6 p.m. in the Pappert Lecture Hall in the Bayer Learning Center at Duquesne University.  Free and open to the public; please rsvp by email.  Event sponsored by Duquesne's Center for Environmental Research & Education, celebrating 20 years of graduate education in environmental science and management.


Nov 23: Walmart protest

The local Pittsburgh Walmart protest event:
http://www.corporateactionnetwork.org/campaigns/black-friday/events/black-friday-at-walmart-5339

2:30 p.m. near the Waterworks Mall Walmart.
From Joy Sabl:  Wal-Mart's founder used to be a big proponent of Made-In-USA products.
Wal-Mart used to win out against competitors by having a lower profit margin and better, more innovative tracking and ordering processes.


Since Sam Walton stepped down, Wal-Mart flourishes in other ways. It has completely abandoned the "Made-In-USA" philosophy in pursuit of cheap goods. It undercuts competitors by paying its people less, and keeping them desperate and dependent by gaming their hours and using unfair scheduling practices that prevent them from taking a second part-time job.  It leeches off taxpayers by encouraging its workers to get on food stamps and other government assistance (note that their pay is so low that even full time workers often qualify for food stamps, making Wal-Mart the largest indirect recipient of food stamp dollars in the USA). Wal-Mart fails to provide a livable wage and decent healthcare benefits, reportedly costing U.S. taxpayers an annual average of $1.02 billion in healthcare costs alone. It offends fairness by contracting with shady companies to hire undocumented workers (because they have even less of a voice), by bribing officials (as documented in their Mexico stores, and under investigation internationally--video report here--and perhaps locally, in the USA) and reportedly by underpaying and/or underpromoting women in multiple regions (regional lawsuits now in process). They are now using vague but menacing threats to pressure workers out of striking. A calculation in the links above says that Wal-Mart would still turn a profit in the billions--without having to raise prices--even if they paid their workers several thousand dollars more, each year. As a privately held company, they do not have a presumed duty to their stockholders to make the maximum profit--the family owners could simply choose to be less greedy and pathological. 

As an American, as someone who lives on this landmass, or even as a world citizen being parasitized by this international company, this IS your fight. Come join your friends in speaking out. Our largest corporation should be an economic flagship, not a bottom-sucking parasite. 

Nov 20: Sustainability & Computing seminar

Silent Spring at 50: An Environmental Ethic for the 21st Century

Rachel Carson's book Silent Spring helped to shape the modern environmental movement. Reflecting on this initiative after 50 years provides insight into the changes we face today as we transition from a fossil based economy to one that can be sustained. I will discuss the forces that shape change, and present some guidelines for moving forward based on Rachel Carson's environmental ethic. We will explore the role of science and technology in shaping the future.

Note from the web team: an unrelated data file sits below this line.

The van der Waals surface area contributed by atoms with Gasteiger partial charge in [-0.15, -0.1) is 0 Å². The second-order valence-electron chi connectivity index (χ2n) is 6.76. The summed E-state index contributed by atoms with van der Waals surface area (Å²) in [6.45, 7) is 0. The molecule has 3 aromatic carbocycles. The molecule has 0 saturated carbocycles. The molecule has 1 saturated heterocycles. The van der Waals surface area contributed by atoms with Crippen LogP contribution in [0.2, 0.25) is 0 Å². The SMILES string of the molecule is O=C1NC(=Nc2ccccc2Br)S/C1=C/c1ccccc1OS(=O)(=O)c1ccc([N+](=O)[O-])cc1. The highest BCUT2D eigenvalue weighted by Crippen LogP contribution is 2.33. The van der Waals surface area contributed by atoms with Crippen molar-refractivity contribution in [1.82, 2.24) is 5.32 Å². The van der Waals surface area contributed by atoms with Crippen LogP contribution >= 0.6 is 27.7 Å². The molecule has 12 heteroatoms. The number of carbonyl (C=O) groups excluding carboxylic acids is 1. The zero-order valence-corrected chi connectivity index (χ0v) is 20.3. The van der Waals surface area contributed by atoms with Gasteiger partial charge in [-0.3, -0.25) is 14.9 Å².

Your questions are much welcomed...


1:30 pm in Gates&Hillman 6115 on the CMU campus
http://calendar.cs.cmu.edu/scsEvents/demo/8212.html

About the Speaker:
Patricia DeMarco is the Director of the Rachel Carson Institute in the School of Sustainability and the Environment at Chatham University. Patricia DeMarco became Director of the Rachel Carson Institute in January 2011, following a five year term as Executive Director of the Rachel Carson Homestead Association. She is a native of Pittsburgh, and received a Bachelor of Science and a Doctorate in Biology from the University of Pittsburgh.

She pursued a career in biochemical genetics research at Yale University and at Boston University School of Medicine with a focus on mutation mechanisms. Following her academic career, she dedicated five years to raising her two children in Connecticut, then she turned her attention to energy and environmental policy. She served the State of Connecticut as Executive Director of the Power Facilities Evaluation Council and as staff to the Governor of Connecticut on such issues as nuclear power plant safety, energy conservation, clean fuels technology and as liaison to the Connecticut Energy Advisory Board. She represented the Governor on the Wild and Scenic Rivers Task Force which succeeded in designating the West Branch of the Farmington River. She worked as the manager of resource development for the Connecticut Municipal Electric Energy Co-operative and, as a loaned executive, started up a technology development firm to commercialize declassified defense technology.

Patricia moved to Alaska in 1998 to take the position of President of the Anchorage Economic Development Corporation. While in Alaska, she served as a Commissioner of the Regulatory Commission of Alaska, with jurisdiction over all electric, gas, water, refuse utilities, and oil and gas pipelines. From 2002 to 2005, she served as Associate Dean for the College of Business and Public Policy at the University of Alaska Anchorage.